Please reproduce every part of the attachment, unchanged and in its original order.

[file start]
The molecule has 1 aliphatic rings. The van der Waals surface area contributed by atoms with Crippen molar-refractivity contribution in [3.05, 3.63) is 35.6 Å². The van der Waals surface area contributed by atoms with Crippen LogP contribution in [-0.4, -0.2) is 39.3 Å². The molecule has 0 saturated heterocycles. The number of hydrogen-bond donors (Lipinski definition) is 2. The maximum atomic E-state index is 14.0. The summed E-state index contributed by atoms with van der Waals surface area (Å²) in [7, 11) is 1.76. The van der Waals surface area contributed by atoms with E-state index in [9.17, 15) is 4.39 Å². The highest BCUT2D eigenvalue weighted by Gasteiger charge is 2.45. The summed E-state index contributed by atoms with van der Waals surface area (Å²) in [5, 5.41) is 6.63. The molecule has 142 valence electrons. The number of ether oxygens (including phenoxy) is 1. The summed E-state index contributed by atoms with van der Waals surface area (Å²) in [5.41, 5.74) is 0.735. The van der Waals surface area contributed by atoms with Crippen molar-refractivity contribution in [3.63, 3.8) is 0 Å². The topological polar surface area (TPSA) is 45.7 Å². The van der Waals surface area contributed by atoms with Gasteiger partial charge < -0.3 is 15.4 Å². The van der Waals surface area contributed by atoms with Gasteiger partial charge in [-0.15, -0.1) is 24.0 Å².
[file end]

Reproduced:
The molecule has 1 aliphatic rings. The van der Waals surface area contributed by atoms with Crippen molar-refractivity contribution in [3.05, 3.63) is 35.6 Å². The van der Waals surface area contributed by atoms with Crippen LogP contribution in [-0.4, -0.2) is 39.3 Å². The molecule has 0 saturated heterocycles. The number of hydrogen-bond donors (Lipinski definition) is 2. The maximum atomic E-state index is 14.0. The summed E-state index contributed by atoms with van der Waals surface area (Å²) in [7, 11) is 1.76. The van der Waals surface area contributed by atoms with E-state index in [9.17, 15) is 4.39 Å². The highest BCUT2D eigenvalue weighted by Gasteiger charge is 2.45. The summed E-state index contributed by atoms with van der Waals surface area (Å²) in [5, 5.41) is 6.63. The molecule has 142 valence electrons. The number of ether oxygens (including phenoxy) is 1. The summed E-state index contributed by atoms with van der Waals surface area (Å²) in [5.41, 5.74) is 0.735. The van der Waals surface area contributed by atoms with Crippen molar-refractivity contribution in [3.63, 3.8) is 0 Å². The topological polar surface area (TPSA) is 45.7 Å². The van der Waals surface area contributed by atoms with Gasteiger partial charge < -0.3 is 15.4 Å². The van der Waals surface area contributed by atoms with Gasteiger partial charge in [-0.15, -0.1) is 24.0 Å².